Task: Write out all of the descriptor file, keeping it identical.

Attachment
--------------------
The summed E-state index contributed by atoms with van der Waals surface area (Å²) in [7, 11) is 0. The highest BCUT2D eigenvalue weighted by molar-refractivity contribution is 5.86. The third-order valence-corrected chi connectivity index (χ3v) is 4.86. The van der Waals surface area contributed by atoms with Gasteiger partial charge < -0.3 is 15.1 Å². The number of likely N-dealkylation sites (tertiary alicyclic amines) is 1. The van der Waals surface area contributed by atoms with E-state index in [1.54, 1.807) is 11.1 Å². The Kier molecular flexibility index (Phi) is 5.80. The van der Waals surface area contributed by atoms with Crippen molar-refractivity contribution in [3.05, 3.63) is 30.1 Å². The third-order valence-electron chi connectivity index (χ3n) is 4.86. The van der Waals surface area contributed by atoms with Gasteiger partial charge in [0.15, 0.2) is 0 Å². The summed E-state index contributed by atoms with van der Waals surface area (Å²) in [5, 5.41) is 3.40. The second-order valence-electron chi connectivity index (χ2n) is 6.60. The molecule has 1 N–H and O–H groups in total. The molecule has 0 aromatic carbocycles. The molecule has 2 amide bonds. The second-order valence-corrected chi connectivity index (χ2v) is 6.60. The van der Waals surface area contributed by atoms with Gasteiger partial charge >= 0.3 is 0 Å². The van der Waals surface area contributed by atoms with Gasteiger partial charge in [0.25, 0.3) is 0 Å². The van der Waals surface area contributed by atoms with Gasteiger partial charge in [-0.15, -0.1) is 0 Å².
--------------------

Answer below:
The summed E-state index contributed by atoms with van der Waals surface area (Å²) in [7, 11) is 0. The highest BCUT2D eigenvalue weighted by molar-refractivity contribution is 5.86. The third-order valence-corrected chi connectivity index (χ3v) is 4.86. The van der Waals surface area contributed by atoms with Gasteiger partial charge < -0.3 is 15.1 Å². The number of likely N-dealkylation sites (tertiary alicyclic amines) is 1. The van der Waals surface area contributed by atoms with E-state index in [1.54, 1.807) is 11.1 Å². The Kier molecular flexibility index (Phi) is 5.80. The van der Waals surface area contributed by atoms with Crippen molar-refractivity contribution in [3.05, 3.63) is 30.1 Å². The third-order valence-electron chi connectivity index (χ3n) is 4.86. The van der Waals surface area contributed by atoms with Gasteiger partial charge in [0.15, 0.2) is 0 Å². The summed E-state index contributed by atoms with van der Waals surface area (Å²) in [5, 5.41) is 3.40. The second-order valence-electron chi connectivity index (χ2n) is 6.60. The molecule has 1 N–H and O–H groups in total. The molecule has 0 aromatic carbocycles. The molecule has 2 amide bonds. The second-order valence-corrected chi connectivity index (χ2v) is 6.60. The van der Waals surface area contributed by atoms with Gasteiger partial charge >= 0.3 is 0 Å². The van der Waals surface area contributed by atoms with Gasteiger partial charge in [0.25, 0.3) is 0 Å². The van der Waals surface area contributed by atoms with Gasteiger partial charge in [-0.15, -0.1) is 0 Å².